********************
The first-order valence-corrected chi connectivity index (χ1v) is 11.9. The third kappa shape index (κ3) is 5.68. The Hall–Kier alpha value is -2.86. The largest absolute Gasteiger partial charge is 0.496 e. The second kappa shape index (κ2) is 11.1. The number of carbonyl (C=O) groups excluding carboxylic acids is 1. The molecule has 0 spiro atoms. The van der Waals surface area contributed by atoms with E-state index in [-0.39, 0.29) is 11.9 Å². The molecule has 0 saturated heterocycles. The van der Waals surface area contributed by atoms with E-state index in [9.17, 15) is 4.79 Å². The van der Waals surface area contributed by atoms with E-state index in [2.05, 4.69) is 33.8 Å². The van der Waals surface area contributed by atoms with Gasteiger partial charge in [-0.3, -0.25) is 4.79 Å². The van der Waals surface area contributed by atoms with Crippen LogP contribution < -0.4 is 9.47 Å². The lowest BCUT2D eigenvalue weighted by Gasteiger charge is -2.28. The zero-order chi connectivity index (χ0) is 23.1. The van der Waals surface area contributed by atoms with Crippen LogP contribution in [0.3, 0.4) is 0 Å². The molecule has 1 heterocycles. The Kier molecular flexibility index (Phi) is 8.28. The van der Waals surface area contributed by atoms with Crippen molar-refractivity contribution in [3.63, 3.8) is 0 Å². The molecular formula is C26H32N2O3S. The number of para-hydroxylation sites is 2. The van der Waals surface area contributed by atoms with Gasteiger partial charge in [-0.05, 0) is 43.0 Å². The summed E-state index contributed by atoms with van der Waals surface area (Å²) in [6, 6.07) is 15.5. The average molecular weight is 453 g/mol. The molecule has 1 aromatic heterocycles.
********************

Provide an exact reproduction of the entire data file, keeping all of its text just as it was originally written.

The first-order valence-corrected chi connectivity index (χ1v) is 11.9. The third kappa shape index (κ3) is 5.68. The Hall–Kier alpha value is -2.86. The largest absolute Gasteiger partial charge is 0.496 e. The second kappa shape index (κ2) is 11.1. The number of carbonyl (C=O) groups excluding carboxylic acids is 1. The molecule has 0 spiro atoms. The van der Waals surface area contributed by atoms with E-state index in [-0.39, 0.29) is 11.9 Å². The molecule has 0 saturated heterocycles. The van der Waals surface area contributed by atoms with E-state index in [9.17, 15) is 4.79 Å². The van der Waals surface area contributed by atoms with E-state index in [2.05, 4.69) is 33.8 Å². The van der Waals surface area contributed by atoms with Gasteiger partial charge in [-0.3, -0.25) is 4.79 Å². The van der Waals surface area contributed by atoms with Crippen LogP contribution < -0.4 is 9.47 Å². The lowest BCUT2D eigenvalue weighted by Gasteiger charge is -2.28. The zero-order chi connectivity index (χ0) is 23.1. The van der Waals surface area contributed by atoms with Crippen LogP contribution in [0.3, 0.4) is 0 Å². The molecule has 1 heterocycles. The Kier molecular flexibility index (Phi) is 8.28. The van der Waals surface area contributed by atoms with Crippen molar-refractivity contribution in [3.63, 3.8) is 0 Å². The molecular formula is C26H32N2O3S. The number of para-hydroxylation sites is 2. The van der Waals surface area contributed by atoms with Gasteiger partial charge in [-0.05, 0) is 43.0 Å². The summed E-state index contributed by atoms with van der Waals surface area (Å²) in [6, 6.07) is 15.5. The average molecular weight is 453 g/mol. The molecule has 1 aromatic heterocycles.